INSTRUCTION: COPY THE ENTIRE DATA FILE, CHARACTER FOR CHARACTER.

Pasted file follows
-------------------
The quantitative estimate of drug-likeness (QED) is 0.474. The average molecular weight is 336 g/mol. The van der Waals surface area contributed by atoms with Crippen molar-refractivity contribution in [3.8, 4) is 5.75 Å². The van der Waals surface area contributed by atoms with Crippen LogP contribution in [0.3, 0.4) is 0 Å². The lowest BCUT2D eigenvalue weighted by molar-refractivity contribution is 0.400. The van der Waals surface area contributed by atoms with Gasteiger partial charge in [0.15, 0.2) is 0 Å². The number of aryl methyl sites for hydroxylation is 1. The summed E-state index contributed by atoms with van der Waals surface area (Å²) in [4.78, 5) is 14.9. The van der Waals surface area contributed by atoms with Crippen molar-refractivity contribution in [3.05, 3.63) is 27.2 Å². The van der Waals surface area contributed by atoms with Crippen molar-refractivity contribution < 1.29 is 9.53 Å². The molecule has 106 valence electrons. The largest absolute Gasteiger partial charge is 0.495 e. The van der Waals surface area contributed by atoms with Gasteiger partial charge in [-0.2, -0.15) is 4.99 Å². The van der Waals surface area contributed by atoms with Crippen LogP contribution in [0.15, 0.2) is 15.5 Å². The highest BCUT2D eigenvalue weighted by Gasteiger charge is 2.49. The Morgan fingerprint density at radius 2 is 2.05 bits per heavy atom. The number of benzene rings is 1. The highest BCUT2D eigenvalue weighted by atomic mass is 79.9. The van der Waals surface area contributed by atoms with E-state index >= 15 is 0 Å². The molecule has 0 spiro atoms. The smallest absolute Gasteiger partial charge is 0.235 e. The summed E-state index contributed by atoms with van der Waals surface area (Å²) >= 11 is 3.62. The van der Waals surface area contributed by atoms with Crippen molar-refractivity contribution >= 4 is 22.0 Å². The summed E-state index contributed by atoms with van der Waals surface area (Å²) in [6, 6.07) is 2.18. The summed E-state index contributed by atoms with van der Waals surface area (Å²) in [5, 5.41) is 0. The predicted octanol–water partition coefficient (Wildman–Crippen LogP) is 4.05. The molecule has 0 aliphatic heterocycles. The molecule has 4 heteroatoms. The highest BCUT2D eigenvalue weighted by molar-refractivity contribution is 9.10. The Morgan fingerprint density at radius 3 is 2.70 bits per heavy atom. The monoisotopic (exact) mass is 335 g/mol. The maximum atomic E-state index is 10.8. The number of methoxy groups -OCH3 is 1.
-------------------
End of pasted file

The quantitative estimate of drug-likeness (QED) is 0.474. The average molecular weight is 336 g/mol. The van der Waals surface area contributed by atoms with Crippen molar-refractivity contribution in [3.8, 4) is 5.75 Å². The van der Waals surface area contributed by atoms with Crippen LogP contribution in [0.3, 0.4) is 0 Å². The lowest BCUT2D eigenvalue weighted by molar-refractivity contribution is 0.400. The van der Waals surface area contributed by atoms with Gasteiger partial charge in [0.15, 0.2) is 0 Å². The number of aryl methyl sites for hydroxylation is 1. The summed E-state index contributed by atoms with van der Waals surface area (Å²) in [4.78, 5) is 14.9. The van der Waals surface area contributed by atoms with Crippen molar-refractivity contribution in [3.05, 3.63) is 27.2 Å². The van der Waals surface area contributed by atoms with Crippen molar-refractivity contribution < 1.29 is 9.53 Å². The molecule has 106 valence electrons. The largest absolute Gasteiger partial charge is 0.495 e. The van der Waals surface area contributed by atoms with Gasteiger partial charge in [-0.2, -0.15) is 4.99 Å². The van der Waals surface area contributed by atoms with Crippen LogP contribution in [0.15, 0.2) is 15.5 Å². The highest BCUT2D eigenvalue weighted by Gasteiger charge is 2.49. The Morgan fingerprint density at radius 2 is 2.05 bits per heavy atom. The number of benzene rings is 1. The highest BCUT2D eigenvalue weighted by atomic mass is 79.9. The van der Waals surface area contributed by atoms with E-state index >= 15 is 0 Å². The molecule has 0 spiro atoms. The smallest absolute Gasteiger partial charge is 0.235 e. The summed E-state index contributed by atoms with van der Waals surface area (Å²) >= 11 is 3.62. The van der Waals surface area contributed by atoms with Crippen molar-refractivity contribution >= 4 is 22.0 Å². The summed E-state index contributed by atoms with van der Waals surface area (Å²) in [6, 6.07) is 2.18. The summed E-state index contributed by atoms with van der Waals surface area (Å²) in [5, 5.41) is 0. The predicted octanol–water partition coefficient (Wildman–Crippen LogP) is 4.05. The molecule has 0 aliphatic heterocycles. The molecule has 4 heteroatoms. The highest BCUT2D eigenvalue weighted by molar-refractivity contribution is 9.10. The Morgan fingerprint density at radius 3 is 2.70 bits per heavy atom. The monoisotopic (exact) mass is 335 g/mol. The maximum atomic E-state index is 10.8. The number of methoxy groups -OCH3 is 1.